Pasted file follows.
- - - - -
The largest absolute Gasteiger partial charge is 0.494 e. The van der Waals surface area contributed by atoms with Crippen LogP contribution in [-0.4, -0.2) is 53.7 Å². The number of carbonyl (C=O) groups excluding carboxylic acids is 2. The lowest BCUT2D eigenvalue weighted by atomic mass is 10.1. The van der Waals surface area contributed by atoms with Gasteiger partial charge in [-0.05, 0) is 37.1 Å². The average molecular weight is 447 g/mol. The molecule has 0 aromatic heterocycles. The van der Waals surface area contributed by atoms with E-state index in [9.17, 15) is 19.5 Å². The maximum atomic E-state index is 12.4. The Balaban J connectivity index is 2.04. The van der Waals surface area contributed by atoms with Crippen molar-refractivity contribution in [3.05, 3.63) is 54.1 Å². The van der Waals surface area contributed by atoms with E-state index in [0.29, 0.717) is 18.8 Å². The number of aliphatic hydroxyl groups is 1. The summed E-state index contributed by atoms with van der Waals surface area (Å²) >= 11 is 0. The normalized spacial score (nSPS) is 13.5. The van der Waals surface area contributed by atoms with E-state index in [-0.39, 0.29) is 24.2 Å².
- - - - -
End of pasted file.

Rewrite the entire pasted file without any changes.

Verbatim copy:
The largest absolute Gasteiger partial charge is 0.494 e. The van der Waals surface area contributed by atoms with Crippen LogP contribution in [-0.4, -0.2) is 53.7 Å². The number of carbonyl (C=O) groups excluding carboxylic acids is 2. The lowest BCUT2D eigenvalue weighted by atomic mass is 10.1. The van der Waals surface area contributed by atoms with Gasteiger partial charge in [-0.05, 0) is 37.1 Å². The average molecular weight is 447 g/mol. The molecule has 0 aromatic heterocycles. The van der Waals surface area contributed by atoms with E-state index in [9.17, 15) is 19.5 Å². The maximum atomic E-state index is 12.4. The Balaban J connectivity index is 2.04. The van der Waals surface area contributed by atoms with Crippen molar-refractivity contribution in [3.05, 3.63) is 54.1 Å². The van der Waals surface area contributed by atoms with E-state index in [0.29, 0.717) is 18.8 Å². The number of aliphatic hydroxyl groups is 1. The summed E-state index contributed by atoms with van der Waals surface area (Å²) >= 11 is 0. The normalized spacial score (nSPS) is 13.5. The van der Waals surface area contributed by atoms with E-state index in [-0.39, 0.29) is 24.2 Å².